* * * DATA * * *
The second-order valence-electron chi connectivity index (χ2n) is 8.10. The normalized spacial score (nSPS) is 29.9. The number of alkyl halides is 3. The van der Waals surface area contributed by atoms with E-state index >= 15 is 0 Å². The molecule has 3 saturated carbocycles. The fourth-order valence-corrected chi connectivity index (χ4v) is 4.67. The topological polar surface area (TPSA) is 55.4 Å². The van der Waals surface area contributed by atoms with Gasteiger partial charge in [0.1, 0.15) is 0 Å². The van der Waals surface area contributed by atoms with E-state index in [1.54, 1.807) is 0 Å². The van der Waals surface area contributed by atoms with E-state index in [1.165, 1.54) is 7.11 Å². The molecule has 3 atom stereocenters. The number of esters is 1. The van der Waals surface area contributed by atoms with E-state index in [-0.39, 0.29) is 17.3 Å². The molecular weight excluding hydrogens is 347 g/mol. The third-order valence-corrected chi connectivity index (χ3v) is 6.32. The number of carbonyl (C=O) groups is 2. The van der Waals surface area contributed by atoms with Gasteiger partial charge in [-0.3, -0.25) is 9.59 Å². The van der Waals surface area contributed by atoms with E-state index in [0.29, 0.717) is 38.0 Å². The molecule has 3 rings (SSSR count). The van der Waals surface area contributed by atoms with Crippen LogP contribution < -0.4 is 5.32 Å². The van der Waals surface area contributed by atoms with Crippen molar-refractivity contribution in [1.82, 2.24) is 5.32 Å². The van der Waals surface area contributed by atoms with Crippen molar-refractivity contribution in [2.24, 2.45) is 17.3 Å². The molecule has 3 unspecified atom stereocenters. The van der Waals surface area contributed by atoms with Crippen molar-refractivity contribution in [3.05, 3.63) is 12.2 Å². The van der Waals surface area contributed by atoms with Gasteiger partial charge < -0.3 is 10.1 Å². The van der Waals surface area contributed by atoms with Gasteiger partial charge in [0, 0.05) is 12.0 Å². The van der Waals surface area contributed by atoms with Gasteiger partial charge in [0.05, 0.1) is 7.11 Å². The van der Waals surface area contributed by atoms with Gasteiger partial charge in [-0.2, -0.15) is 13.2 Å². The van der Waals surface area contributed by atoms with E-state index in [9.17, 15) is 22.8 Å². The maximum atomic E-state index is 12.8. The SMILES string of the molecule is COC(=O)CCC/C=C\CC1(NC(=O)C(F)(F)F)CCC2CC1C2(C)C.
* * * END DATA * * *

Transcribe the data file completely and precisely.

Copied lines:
The second-order valence-electron chi connectivity index (χ2n) is 8.10. The normalized spacial score (nSPS) is 29.9. The number of alkyl halides is 3. The van der Waals surface area contributed by atoms with E-state index >= 15 is 0 Å². The molecule has 3 saturated carbocycles. The fourth-order valence-corrected chi connectivity index (χ4v) is 4.67. The topological polar surface area (TPSA) is 55.4 Å². The van der Waals surface area contributed by atoms with Gasteiger partial charge in [0.1, 0.15) is 0 Å². The van der Waals surface area contributed by atoms with E-state index in [1.54, 1.807) is 0 Å². The van der Waals surface area contributed by atoms with E-state index in [1.165, 1.54) is 7.11 Å². The molecule has 3 atom stereocenters. The number of esters is 1. The van der Waals surface area contributed by atoms with E-state index in [-0.39, 0.29) is 17.3 Å². The molecular weight excluding hydrogens is 347 g/mol. The third-order valence-corrected chi connectivity index (χ3v) is 6.32. The number of carbonyl (C=O) groups is 2. The van der Waals surface area contributed by atoms with Gasteiger partial charge in [-0.3, -0.25) is 9.59 Å². The van der Waals surface area contributed by atoms with E-state index in [0.29, 0.717) is 38.0 Å². The molecule has 3 rings (SSSR count). The van der Waals surface area contributed by atoms with Crippen LogP contribution < -0.4 is 5.32 Å². The van der Waals surface area contributed by atoms with Crippen molar-refractivity contribution in [1.82, 2.24) is 5.32 Å². The van der Waals surface area contributed by atoms with Crippen molar-refractivity contribution in [2.24, 2.45) is 17.3 Å². The molecule has 3 unspecified atom stereocenters. The van der Waals surface area contributed by atoms with Crippen molar-refractivity contribution in [3.05, 3.63) is 12.2 Å². The van der Waals surface area contributed by atoms with Gasteiger partial charge < -0.3 is 10.1 Å². The van der Waals surface area contributed by atoms with Gasteiger partial charge in [0, 0.05) is 12.0 Å². The van der Waals surface area contributed by atoms with Gasteiger partial charge in [0.05, 0.1) is 7.11 Å². The van der Waals surface area contributed by atoms with Gasteiger partial charge in [-0.2, -0.15) is 13.2 Å². The van der Waals surface area contributed by atoms with E-state index in [9.17, 15) is 22.8 Å². The maximum atomic E-state index is 12.8. The SMILES string of the molecule is COC(=O)CCC/C=C\CC1(NC(=O)C(F)(F)F)CCC2CC1C2(C)C.